By Harley Rose
The case of Merck Sharp & Dohme Corp & Anor v Hovid Bhd features a landmark decision made by the Federal Court of Malaysia on 21 August 2019. The issue brought to the Federal Court was whether the adjudication of an independent claim as invalid automatically renders claims which are dependent on that independent claim invalid, without the need for the court to consider separately the validity of each and every dependent claim.
In SKB Shutters Manufacturing Sdn Bhd v Seng Kong Shutter Industries Sdn Bhd, the Federal Court held that if the independent claim is found invalid, the dependent claims that are dependent on that independent claim will fall like dominoes. You can read more on the SKB Shutter case here: https://www.kass.com.my/articles/the-fall-of-a-stack-of-patent-claims-in-malaysia/
The appellants in this case, American company Merck Sharp & Dohme and its local licensee & distributor (referred to as “Merck”) argued that the SKB Shutter decision is not consistent with patent practice in other jurisdictions and it is “uncertain, unjust or outmoded or obsolete in modern conditions”.
Background & Facts
Merck had been granted a patent over a dosing regime for a pharmaceutical product with the trade name “Forsamax”, used in the treatment of Osteoporosis and similar bone diseases in humans. The respondent, Hovid Bhd, began marketing a similar drug containing the same active ingredient as Forsamax, at the same dosage. The appellants sued for patent infringement. The respondent counterclaimed that Merck’s patent be declared invalid on several grounds, most notably that it did not contain the obligatory “inventive step” to warrant protection. At trial, the High Court favoured Hovid’s counterclaim, and invalidated the patent and Merck’s independent claim. Following the SKB Shutters precedent, as the independent claim was dismissed, all dependent claims were automatically dismissed. Merck appealed to the Court of Appeal and when that failed, they appealed to the Federal Court.
The Federal Court decided that it would make its analysis and subsequent decision based on the following:
- the concept and definitions of independent and dependent claims;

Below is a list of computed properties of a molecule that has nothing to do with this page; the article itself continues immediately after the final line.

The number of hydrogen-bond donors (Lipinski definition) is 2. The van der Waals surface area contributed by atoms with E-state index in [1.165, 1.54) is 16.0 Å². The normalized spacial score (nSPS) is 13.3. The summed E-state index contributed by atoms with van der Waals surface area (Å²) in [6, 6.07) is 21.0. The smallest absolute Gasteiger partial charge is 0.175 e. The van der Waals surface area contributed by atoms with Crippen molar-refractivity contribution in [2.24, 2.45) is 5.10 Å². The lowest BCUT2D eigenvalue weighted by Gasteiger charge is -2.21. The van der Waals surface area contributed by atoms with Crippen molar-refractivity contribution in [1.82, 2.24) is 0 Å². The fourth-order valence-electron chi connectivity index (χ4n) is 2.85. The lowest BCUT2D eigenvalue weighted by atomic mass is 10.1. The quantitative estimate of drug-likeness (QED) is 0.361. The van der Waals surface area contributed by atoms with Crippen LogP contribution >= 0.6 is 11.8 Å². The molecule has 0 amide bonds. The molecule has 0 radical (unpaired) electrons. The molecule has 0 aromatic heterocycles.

- the form and different types of claims in a patent application to determine whether the blanket rule in SKB Shutters was justified;
- positions in other jurisdictions, in relation to (i) the effect of the different forms of claims on the issue of interdependency; (ii) the different types of challenges available to oppose patent claim validity; (iii) how these claims and challenges are dealt with and adjudicated upon.
The Federal Court ultimately found that dependent claims fall within two categories; the first being those that are subsidiaries of an independent claim, and the second being those which hold additional information or features. The latter form of claim, the Court decided, must be addressed individually should their respective independent claim fall, as they were not rendered meaningless because of this. Consequently, the principles of SKB Shutters were entirely overturned. Thus, the appeal was allowed, and the case has been remitted to the High Court to separately evaluate the Appellant’s dependent claims.
Whilst the fate of the Merck’s patent is yet to be decided, this case poses particular significance for patent litigation in Malaysia as it recognises the value of dependent claims. Even where an independent claim is dismissed, the law has opened to allow for the validity of dependent claims to remain. This decision gives patent owners stronger security in their patent protection in Malaysia, with the domino effect being removed.